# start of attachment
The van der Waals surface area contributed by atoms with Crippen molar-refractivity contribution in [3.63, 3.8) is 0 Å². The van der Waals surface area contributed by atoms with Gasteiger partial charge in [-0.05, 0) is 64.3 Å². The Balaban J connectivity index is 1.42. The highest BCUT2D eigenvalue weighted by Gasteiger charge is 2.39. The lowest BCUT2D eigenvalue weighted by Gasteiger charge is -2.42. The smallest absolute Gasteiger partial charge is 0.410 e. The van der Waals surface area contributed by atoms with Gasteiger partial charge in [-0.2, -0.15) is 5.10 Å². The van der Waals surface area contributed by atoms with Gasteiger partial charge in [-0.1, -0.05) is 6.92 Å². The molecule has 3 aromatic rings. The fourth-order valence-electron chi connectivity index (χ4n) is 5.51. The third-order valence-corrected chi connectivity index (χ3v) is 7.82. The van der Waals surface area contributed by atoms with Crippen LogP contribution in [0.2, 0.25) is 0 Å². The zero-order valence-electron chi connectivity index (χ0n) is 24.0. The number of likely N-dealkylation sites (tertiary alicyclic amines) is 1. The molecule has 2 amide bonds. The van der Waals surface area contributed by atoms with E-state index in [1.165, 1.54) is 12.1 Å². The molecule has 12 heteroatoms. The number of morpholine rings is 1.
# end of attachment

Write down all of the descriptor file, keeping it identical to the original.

The van der Waals surface area contributed by atoms with Crippen molar-refractivity contribution in [3.63, 3.8) is 0 Å². The van der Waals surface area contributed by atoms with Gasteiger partial charge in [-0.05, 0) is 64.3 Å². The Balaban J connectivity index is 1.42. The highest BCUT2D eigenvalue weighted by Gasteiger charge is 2.39. The lowest BCUT2D eigenvalue weighted by Gasteiger charge is -2.42. The smallest absolute Gasteiger partial charge is 0.410 e. The van der Waals surface area contributed by atoms with Gasteiger partial charge in [-0.2, -0.15) is 5.10 Å². The van der Waals surface area contributed by atoms with Gasteiger partial charge in [-0.1, -0.05) is 6.92 Å². The molecule has 3 aromatic rings. The fourth-order valence-electron chi connectivity index (χ4n) is 5.51. The third-order valence-corrected chi connectivity index (χ3v) is 7.82. The van der Waals surface area contributed by atoms with Crippen LogP contribution in [0.2, 0.25) is 0 Å². The zero-order valence-electron chi connectivity index (χ0n) is 24.0. The number of likely N-dealkylation sites (tertiary alicyclic amines) is 1. The molecule has 2 amide bonds. The van der Waals surface area contributed by atoms with E-state index in [1.165, 1.54) is 12.1 Å². The molecule has 12 heteroatoms. The number of morpholine rings is 1.